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  5. "Bir bardak çay, lütfen."

"Bir bardak çay, lütfen."

Translation:A glass of tea, please.

April 18, 2015



Could this also be "A cup of tea" or would that be "fincan" instead of "bardak"


Hello there,in daily conversation this is a general statement to politely ask for ''a cup of a tea''.Yes,you are right.The cultural translation would be a cup of a tea.Turkish people drink tea ''from a glass'' while British do it with a cup,that's the difference.Congrats!Cheers!


There are other differences too. Unlike a lot of the tea you'll find in the UK, and just about all the tea you will find in India and among its diaspora, there is no milk in typical Turkish tea, but always sugar.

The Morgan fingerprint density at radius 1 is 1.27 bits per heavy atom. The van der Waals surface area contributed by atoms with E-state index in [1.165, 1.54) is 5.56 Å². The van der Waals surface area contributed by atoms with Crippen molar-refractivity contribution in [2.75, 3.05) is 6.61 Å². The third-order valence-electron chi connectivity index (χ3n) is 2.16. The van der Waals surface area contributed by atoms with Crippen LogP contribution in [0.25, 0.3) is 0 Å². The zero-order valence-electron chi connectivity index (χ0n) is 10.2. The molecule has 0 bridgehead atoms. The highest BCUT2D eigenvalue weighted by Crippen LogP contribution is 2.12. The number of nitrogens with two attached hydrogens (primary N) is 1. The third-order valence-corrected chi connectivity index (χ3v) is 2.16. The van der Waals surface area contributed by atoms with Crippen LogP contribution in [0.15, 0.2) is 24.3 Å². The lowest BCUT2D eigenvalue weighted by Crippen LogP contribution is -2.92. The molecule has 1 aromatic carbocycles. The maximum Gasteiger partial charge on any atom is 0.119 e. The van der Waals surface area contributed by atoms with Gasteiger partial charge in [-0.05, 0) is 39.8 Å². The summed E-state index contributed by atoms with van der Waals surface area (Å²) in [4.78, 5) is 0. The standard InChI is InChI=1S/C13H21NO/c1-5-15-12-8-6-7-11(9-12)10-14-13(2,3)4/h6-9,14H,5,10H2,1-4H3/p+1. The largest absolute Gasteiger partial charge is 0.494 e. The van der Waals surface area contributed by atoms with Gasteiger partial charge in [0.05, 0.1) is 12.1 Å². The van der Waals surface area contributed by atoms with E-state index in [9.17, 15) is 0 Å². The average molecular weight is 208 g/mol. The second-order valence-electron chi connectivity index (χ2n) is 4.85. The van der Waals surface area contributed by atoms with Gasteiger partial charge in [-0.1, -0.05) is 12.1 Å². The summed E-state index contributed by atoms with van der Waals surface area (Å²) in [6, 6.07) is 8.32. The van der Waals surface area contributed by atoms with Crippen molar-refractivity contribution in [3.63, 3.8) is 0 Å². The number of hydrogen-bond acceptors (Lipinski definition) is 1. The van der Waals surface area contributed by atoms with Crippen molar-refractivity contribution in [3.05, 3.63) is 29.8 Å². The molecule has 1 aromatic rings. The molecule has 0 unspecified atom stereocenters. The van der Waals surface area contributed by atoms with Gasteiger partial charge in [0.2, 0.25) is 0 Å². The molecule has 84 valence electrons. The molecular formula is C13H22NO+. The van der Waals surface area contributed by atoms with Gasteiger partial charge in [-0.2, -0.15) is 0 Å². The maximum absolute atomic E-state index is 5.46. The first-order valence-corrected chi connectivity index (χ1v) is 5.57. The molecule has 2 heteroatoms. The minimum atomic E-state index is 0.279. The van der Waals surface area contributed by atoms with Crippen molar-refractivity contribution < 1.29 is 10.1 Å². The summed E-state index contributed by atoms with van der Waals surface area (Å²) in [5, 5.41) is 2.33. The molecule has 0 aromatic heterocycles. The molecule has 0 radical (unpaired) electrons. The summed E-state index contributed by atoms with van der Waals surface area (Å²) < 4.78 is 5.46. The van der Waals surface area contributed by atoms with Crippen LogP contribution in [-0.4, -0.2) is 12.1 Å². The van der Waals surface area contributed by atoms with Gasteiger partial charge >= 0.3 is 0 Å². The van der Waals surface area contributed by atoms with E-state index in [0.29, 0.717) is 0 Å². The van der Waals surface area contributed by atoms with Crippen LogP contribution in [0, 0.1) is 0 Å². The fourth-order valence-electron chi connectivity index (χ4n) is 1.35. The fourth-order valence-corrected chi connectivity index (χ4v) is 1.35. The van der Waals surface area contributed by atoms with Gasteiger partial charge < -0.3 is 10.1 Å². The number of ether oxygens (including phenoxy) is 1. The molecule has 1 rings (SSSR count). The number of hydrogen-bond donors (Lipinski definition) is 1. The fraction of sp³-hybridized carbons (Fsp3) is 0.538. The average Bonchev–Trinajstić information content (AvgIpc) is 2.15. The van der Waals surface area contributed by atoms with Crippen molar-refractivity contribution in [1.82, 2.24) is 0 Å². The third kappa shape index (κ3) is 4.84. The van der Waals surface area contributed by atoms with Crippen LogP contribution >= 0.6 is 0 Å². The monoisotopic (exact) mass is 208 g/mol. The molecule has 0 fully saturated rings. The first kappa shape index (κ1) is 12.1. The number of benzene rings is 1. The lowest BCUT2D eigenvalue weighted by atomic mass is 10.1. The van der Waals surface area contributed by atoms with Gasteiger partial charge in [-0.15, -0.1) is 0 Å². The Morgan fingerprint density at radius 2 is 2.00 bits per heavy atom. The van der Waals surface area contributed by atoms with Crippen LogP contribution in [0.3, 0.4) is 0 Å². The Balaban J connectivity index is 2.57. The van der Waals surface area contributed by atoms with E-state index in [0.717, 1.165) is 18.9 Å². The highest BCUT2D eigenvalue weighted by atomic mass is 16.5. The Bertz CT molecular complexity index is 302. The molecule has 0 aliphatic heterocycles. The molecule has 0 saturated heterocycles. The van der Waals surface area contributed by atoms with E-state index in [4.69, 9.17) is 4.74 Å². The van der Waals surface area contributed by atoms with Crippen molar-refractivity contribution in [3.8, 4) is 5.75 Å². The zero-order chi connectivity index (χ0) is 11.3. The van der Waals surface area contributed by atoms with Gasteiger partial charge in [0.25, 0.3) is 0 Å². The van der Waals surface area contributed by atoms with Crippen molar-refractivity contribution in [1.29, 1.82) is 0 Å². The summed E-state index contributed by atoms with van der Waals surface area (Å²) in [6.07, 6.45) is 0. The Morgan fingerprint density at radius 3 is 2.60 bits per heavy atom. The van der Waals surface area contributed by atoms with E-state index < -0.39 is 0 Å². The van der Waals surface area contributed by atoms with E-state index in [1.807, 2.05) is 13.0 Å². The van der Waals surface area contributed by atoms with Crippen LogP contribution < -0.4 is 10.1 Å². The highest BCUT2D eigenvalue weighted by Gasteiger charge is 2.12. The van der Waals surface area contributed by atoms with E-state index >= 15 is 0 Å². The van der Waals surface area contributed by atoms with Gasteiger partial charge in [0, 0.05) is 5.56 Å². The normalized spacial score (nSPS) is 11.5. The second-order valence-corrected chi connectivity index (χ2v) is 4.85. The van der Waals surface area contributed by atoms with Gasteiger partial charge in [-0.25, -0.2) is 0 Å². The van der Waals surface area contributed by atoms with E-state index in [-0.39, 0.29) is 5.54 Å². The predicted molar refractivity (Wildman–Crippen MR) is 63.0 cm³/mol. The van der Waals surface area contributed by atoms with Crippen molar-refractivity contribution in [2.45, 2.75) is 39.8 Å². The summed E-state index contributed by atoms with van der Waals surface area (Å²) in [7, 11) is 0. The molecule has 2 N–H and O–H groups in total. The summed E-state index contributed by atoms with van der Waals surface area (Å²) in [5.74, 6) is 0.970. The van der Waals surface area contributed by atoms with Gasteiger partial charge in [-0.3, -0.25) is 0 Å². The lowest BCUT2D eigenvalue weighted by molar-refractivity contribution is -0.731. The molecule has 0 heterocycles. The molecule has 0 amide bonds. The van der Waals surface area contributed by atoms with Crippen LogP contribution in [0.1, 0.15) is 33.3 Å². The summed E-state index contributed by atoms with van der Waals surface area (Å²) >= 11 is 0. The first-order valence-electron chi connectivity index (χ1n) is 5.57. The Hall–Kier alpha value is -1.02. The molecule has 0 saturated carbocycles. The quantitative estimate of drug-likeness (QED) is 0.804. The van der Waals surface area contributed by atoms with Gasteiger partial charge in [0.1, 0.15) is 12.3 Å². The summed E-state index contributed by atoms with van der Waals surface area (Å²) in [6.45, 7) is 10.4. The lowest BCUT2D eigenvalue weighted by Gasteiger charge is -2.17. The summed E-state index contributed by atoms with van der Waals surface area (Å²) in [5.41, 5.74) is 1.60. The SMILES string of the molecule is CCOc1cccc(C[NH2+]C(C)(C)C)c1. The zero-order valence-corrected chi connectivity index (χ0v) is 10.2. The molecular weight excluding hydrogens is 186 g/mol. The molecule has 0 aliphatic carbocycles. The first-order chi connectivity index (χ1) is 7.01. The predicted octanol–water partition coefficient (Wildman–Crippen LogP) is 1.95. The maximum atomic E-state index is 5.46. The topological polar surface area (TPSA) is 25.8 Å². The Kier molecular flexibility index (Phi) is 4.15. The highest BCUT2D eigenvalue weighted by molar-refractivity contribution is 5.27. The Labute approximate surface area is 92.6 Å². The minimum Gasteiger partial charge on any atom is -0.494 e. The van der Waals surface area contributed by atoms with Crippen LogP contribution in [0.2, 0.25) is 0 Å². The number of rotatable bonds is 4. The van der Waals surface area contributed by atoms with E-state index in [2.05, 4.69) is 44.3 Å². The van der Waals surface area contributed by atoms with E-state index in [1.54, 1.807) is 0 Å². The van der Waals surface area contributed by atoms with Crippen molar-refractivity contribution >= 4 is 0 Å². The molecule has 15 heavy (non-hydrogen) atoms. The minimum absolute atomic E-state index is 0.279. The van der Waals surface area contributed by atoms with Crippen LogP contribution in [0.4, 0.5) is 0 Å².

My Austrian grandmother made me tea with milk but most any tea i see in the u.s. is without.


If I say "bir bardak çayı," does it become "a tea glass"? Or is it doesn't exist in the first place? Haha.


That doesn't make sense. "A tea glass" would be "(bir) çay bardağı" :)


Againnnn. I misplaced it again. Haha. Okay. I understand. Thank you very much! :D


And what would be the name of "apple tea" (The Turkish non-alcoholic national drink--or so I've been told. Had plenty glasses of that offered to me in stores!)? Could it be "elma çayı"?


This is probably a stupid question, but would "Bir bardak çayın" make any sense? I was under the impression the Genitive Case translates to "of" in most circumstances.


ehat is the difference between bardak and cam


I wrote' a glass of tea, please' and was marked wrong. Wouldn't bardagi çay translate to a glass 'of' tea?

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